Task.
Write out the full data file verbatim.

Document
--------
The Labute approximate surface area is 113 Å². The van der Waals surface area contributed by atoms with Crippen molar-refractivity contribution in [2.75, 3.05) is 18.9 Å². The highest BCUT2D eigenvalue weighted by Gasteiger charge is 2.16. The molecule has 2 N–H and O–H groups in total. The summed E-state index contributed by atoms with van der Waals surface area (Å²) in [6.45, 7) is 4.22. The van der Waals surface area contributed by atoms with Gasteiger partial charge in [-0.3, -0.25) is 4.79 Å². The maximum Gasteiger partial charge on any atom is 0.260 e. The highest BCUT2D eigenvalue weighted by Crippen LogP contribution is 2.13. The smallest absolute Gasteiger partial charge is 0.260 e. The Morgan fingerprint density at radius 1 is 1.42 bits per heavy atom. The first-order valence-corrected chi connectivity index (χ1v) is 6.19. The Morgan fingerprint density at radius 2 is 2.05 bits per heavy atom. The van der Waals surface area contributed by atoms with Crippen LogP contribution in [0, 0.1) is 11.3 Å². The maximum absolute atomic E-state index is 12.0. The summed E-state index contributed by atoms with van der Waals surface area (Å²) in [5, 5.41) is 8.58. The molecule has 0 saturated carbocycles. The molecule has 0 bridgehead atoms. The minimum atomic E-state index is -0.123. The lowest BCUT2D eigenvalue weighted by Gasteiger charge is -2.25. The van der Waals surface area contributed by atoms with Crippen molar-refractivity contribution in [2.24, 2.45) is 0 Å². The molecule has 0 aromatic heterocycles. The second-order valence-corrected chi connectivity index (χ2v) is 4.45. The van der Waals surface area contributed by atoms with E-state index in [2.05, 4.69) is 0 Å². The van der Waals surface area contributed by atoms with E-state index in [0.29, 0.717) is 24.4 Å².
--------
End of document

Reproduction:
The Labute approximate surface area is 113 Å². The van der Waals surface area contributed by atoms with Crippen molar-refractivity contribution in [2.75, 3.05) is 18.9 Å². The highest BCUT2D eigenvalue weighted by Gasteiger charge is 2.16. The molecule has 2 N–H and O–H groups in total. The summed E-state index contributed by atoms with van der Waals surface area (Å²) in [6.45, 7) is 4.22. The van der Waals surface area contributed by atoms with Gasteiger partial charge in [-0.3, -0.25) is 4.79 Å². The maximum Gasteiger partial charge on any atom is 0.260 e. The highest BCUT2D eigenvalue weighted by Crippen LogP contribution is 2.13. The smallest absolute Gasteiger partial charge is 0.260 e. The Morgan fingerprint density at radius 1 is 1.42 bits per heavy atom. The first-order valence-corrected chi connectivity index (χ1v) is 6.19. The Morgan fingerprint density at radius 2 is 2.05 bits per heavy atom. The van der Waals surface area contributed by atoms with Crippen LogP contribution in [0, 0.1) is 11.3 Å². The maximum absolute atomic E-state index is 12.0. The summed E-state index contributed by atoms with van der Waals surface area (Å²) in [5, 5.41) is 8.58. The molecule has 0 saturated carbocycles. The molecule has 0 bridgehead atoms. The minimum atomic E-state index is -0.123. The lowest BCUT2D eigenvalue weighted by Gasteiger charge is -2.25. The van der Waals surface area contributed by atoms with Crippen molar-refractivity contribution in [2.24, 2.45) is 0 Å². The molecule has 0 aromatic heterocycles. The second-order valence-corrected chi connectivity index (χ2v) is 4.45. The van der Waals surface area contributed by atoms with E-state index in [2.05, 4.69) is 0 Å². The van der Waals surface area contributed by atoms with E-state index in [0.29, 0.717) is 24.4 Å².